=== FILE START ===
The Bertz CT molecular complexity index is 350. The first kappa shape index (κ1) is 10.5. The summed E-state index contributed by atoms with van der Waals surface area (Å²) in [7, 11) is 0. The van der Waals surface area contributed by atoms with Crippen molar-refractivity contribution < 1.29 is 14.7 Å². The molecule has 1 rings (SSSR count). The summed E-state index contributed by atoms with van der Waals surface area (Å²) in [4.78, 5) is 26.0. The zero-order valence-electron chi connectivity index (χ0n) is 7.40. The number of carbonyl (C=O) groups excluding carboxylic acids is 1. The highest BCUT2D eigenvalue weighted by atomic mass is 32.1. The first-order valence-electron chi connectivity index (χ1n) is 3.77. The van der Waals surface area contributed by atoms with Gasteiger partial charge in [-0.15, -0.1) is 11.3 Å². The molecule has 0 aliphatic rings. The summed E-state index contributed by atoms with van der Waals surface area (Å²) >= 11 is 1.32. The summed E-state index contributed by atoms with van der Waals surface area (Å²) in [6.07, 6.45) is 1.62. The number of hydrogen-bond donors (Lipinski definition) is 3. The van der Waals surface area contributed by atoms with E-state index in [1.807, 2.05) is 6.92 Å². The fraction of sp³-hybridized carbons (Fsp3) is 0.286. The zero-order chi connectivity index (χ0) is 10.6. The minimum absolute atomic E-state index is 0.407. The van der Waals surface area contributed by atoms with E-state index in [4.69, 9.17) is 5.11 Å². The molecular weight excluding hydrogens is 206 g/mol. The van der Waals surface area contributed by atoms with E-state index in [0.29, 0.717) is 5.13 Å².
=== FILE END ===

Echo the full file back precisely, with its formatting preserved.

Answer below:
The Bertz CT molecular complexity index is 350. The first kappa shape index (κ1) is 10.5. The summed E-state index contributed by atoms with van der Waals surface area (Å²) in [7, 11) is 0. The van der Waals surface area contributed by atoms with Crippen molar-refractivity contribution < 1.29 is 14.7 Å². The molecule has 1 rings (SSSR count). The summed E-state index contributed by atoms with van der Waals surface area (Å²) in [4.78, 5) is 26.0. The zero-order valence-electron chi connectivity index (χ0n) is 7.40. The number of carbonyl (C=O) groups excluding carboxylic acids is 1. The highest BCUT2D eigenvalue weighted by atomic mass is 32.1. The first-order valence-electron chi connectivity index (χ1n) is 3.77. The van der Waals surface area contributed by atoms with Gasteiger partial charge in [-0.15, -0.1) is 11.3 Å². The molecule has 0 aliphatic rings. The summed E-state index contributed by atoms with van der Waals surface area (Å²) >= 11 is 1.32. The summed E-state index contributed by atoms with van der Waals surface area (Å²) in [6.07, 6.45) is 1.62. The number of hydrogen-bond donors (Lipinski definition) is 3. The van der Waals surface area contributed by atoms with E-state index in [1.807, 2.05) is 6.92 Å². The fraction of sp³-hybridized carbons (Fsp3) is 0.286. The zero-order chi connectivity index (χ0) is 10.6. The minimum absolute atomic E-state index is 0.407. The van der Waals surface area contributed by atoms with E-state index in [4.69, 9.17) is 5.11 Å². The molecular weight excluding hydrogens is 206 g/mol. The van der Waals surface area contributed by atoms with E-state index in [0.29, 0.717) is 5.13 Å².